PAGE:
The good news: You’re taking a kid to college in Boston. The bad news: You’re taking a kid to college in Boston.
By Ken Sheldon
Aug 24 2016
College Move-In Day | Only in New EnglandPhoto Credit : Illustration by Mark Brewer
Congratulations! Your child has been accepted at one of the many fine colleges in Boston. As you plan to drop off your little tax deduction, here are a few things you should know, especially if you’re from outside the area.
Boston has many institutions of higher education, largely because early settlers with academic backgrounds decided that the easiest course of action would be to stop right here and establish colleges. People with more useful skills (like farming and meatpacking) pushed westward, where the soil was better and there was more parking.
On college move-in day, more than 200,000 students descend on this historic city to begin classes, learn life skills, and ignore text messages from their parents. As you plan for the big day, be aware that roads in Boston, unlike those in other parts of the country, do not run in straight lines. In the Northeast, thoroughfares were originally laid out by wild game, wandering cows, and Native Americans who didn’t have to get anywhere in a hurry. Later road builders, out of laziness or sheer spite, simply laid asphalt over those paths. They didn’t do it on purpose to confound people from away; that was just an added benefit.
In Boston, the result is a Gordian knot of roadways that city planners have dealt with by helpfully removing most street signs, since they would only confuse outsiders further. (Note that Boston residents have never really recovered from the Big Dig, a multi-billion-dollar project designed to ensure that no one would ever know what direction they were headed in. Some residents have been driving around since the completion of the project in 2004 just trying to get home.) Because of all this, Boston drivers have evolved into a fairly aggressive species; Boston is the only city in America where the response to putting on your turn signal is “Oh, you think so?” Some visitors have tried putting Red Sox bumper stickers on their cars in a bid to earn some consideration, but that doesn’t work; all the serious combatants in Boston have those stickers.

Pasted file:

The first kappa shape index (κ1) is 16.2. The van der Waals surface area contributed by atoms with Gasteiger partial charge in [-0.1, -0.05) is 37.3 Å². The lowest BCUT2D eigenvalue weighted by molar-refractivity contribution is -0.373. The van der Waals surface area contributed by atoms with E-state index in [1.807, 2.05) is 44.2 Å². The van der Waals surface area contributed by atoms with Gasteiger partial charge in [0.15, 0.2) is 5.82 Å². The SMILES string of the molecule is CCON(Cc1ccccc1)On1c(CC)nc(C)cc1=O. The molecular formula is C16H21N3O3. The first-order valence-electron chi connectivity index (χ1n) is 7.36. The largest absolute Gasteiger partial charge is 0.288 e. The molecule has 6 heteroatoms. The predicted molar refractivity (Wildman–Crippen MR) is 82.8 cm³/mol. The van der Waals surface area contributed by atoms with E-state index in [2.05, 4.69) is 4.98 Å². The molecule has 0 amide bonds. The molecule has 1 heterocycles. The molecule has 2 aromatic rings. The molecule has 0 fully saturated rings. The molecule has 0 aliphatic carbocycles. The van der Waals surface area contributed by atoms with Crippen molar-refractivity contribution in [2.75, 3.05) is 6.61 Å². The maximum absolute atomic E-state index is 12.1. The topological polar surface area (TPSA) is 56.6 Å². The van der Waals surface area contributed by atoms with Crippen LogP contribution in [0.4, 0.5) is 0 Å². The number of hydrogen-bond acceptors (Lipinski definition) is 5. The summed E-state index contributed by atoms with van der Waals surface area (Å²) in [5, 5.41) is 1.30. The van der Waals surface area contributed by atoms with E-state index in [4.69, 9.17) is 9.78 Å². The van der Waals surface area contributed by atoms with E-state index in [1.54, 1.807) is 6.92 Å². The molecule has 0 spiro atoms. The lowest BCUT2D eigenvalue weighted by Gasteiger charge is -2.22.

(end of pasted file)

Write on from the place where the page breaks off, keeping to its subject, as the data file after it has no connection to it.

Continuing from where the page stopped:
Having located your child’s new domicile, the next challenge will be to find parking less than a mile away. Good luck with that. Much of the parking in Boston is hoseyed (a New England term that means “spoken for”) by residents with parking permits that have been passed from generation to generation along with the silver. On move-in day, you’ll be competing with thousands of other families for the city’s remaining seven parking spaces. It’s basically a citywide cross between musical chairs and a demolition derby.
Once you’ve parked, your next challenge will be unloading your kid’s stuff—usually equivalent to the contents of a well-stocked Ikea—into a dorm room the size of the average prison cell. You won’t discover this until you’ve hauled the stuff up three flights of stairs—in Boston, elevators wouldn’t be historically accurate—at which point you’ll have to carry half of it back down again to the musical accompaniment of your offspring’s tears and/or whining.
Note: If your child is enrolling at your alma mater, do not take her to your old dorm to show her the room you once occupied. In the days ahead, she’ll find plenty of ways to embarrass herself on her own.
Finally, it’s time to say goodbye. The moment of parting is often fraught with emotion—mostly relief on the part of all involved that you’re finally leaving. Yes, there may be tears, as you realize that you now have to drive out of Boston. Don’t panic—simply take any major route out of the city. Whatever you do, if you’re headed in the wrong direction, do not turn around and go back through the city. There are many highways that will take you around the city by way of Portland, Providence, or Albany, and you’ll save time in the long run.